Introduction to Equitable Remedies

Note on Introduction to Equitable Remedies by Legum

Introduction to Equitable Remedies:

What are Equitable Remedies?

There is a maxim of equity that “equity will not suffer a wrong to be without a remedy.” This maxim is to the effect that when a person is wronged, even in the absence of a remedy by the common law, equity will step in to provide a remedy to the wronged person. Equitable reliefs or remedies are the usual means by which a court will provide relief or a remedy to address a legal or justiciable wrong.

These remedies or reliefs are often described as discretionary. This means that courts have a degree of flexibility and discretion in determining whether to grant such relief and, if granted, how it should be tailored to the specific circumstances of a case.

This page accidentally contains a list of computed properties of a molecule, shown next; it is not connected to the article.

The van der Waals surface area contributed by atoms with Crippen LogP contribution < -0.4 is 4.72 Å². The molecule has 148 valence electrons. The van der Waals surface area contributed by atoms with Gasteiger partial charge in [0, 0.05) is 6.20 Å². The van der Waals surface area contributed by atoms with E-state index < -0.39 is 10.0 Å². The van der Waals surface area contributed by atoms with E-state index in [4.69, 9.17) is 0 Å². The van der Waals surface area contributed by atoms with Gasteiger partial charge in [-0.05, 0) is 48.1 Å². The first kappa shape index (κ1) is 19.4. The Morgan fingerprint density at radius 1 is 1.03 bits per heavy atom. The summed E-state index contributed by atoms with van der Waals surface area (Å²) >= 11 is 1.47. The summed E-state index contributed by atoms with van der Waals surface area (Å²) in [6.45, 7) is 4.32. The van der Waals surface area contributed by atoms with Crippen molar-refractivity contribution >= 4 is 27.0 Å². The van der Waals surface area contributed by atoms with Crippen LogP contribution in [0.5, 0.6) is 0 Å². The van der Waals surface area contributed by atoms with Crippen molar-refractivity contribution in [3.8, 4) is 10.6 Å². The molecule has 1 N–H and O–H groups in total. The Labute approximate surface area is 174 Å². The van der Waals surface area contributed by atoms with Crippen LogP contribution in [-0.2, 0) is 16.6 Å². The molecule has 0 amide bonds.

In addition, these reliefs and remedies are often subject to maxims of equity, which include: equity follows the law, where there is equal equity, the law shall prevail, where the equities are equal, the first in time shall prevail, he who seeks equity must do equity, he who comes into equity must come with clean hands, delay defeats equity, and several others.

Examples of Equitable Remedies:

The following equitable reliefs will be discussed in subsequent notes.

  1. Specific performance
  2. Injunction
  3. Rectification
  4. Rescission